Thursday, November 11, 2010

Literary Blog Hop: Hard Times?

It's time for another Literary Blog Hop hosted by The Blue Bookcase. If your blog features book reviews of literary fiction, classic literature, and general literary discussion, go ahead and answer the question, grab the button, and hop along!

This week's question:
What is the most difficult literary work you've ever read? What made it so difficult?

My most 'difficult' literary works have been read on my own (too much chemistry and not enough lit in college) and by choice.  I won't shy away from reading a 'difficult' book but, if it doesn't offer a sense of personal satisfaction or enjoyment, I won't hesitate to put it aside either.

What might make a book 'difficult' for me?  Several ideas came to mind:
  • length... can be daunting, but doesn't mean difficult (Bleak House)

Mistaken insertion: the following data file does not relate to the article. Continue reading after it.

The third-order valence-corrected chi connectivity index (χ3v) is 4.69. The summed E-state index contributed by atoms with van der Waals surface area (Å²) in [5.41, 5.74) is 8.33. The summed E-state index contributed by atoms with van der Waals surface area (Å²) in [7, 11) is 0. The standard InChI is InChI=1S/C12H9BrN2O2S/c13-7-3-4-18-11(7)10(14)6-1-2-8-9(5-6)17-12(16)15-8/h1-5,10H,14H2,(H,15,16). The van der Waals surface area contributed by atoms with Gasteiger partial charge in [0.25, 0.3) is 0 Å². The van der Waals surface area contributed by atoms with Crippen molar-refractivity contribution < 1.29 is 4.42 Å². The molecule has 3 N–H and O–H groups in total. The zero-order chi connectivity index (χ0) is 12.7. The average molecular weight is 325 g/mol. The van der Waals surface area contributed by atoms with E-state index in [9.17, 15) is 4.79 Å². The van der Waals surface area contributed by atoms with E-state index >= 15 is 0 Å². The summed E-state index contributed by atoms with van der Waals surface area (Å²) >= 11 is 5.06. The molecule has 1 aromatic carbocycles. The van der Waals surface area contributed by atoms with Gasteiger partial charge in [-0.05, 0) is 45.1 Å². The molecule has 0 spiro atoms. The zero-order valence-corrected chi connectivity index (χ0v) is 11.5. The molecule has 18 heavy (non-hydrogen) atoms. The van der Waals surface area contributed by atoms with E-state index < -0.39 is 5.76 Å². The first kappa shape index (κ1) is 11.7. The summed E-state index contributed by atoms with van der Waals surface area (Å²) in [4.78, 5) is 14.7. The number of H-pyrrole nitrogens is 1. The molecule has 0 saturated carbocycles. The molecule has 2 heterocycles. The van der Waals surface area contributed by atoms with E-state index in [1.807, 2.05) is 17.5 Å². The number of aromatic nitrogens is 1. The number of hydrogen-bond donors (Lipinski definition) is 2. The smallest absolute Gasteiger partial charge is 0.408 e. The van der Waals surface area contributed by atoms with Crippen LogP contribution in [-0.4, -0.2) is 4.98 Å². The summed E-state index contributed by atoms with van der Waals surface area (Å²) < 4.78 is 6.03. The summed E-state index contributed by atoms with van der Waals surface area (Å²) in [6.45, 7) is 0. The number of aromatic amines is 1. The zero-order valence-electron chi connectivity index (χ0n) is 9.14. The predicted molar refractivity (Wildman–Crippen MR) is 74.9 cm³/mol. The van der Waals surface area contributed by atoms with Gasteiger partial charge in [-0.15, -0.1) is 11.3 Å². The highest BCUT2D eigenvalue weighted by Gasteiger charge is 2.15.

• long, convoluted sentences (Henry James)
  • flowery, long-winded description (Dickens, again)
  • historical setting where my knowledge is a little thin (Les Miserables)
  • language or dialect
  • obscure symbolism
  • novels of 'ideas'
  • magical realism
  • extended passages in verse

Finally, it hit me - stream of consciousness. Novels featuring stream of consciousness have always been difficult for me to follow.  They seem to demand more from the reader.

Earlier this year, as part of Woolf in Winter, I decided to give Mrs. Dalloway by Virginia Woolf one more try.  After two previous failures, not only did I make it to the end, but I enjoyed every page! It has even given me the courage to attempt To The Lighthouse this winter.

 My thoughts on reading Mrs. Dalloway are posted here.

Visit The Blue Bookcase for links to other Literary Blog Hop posts.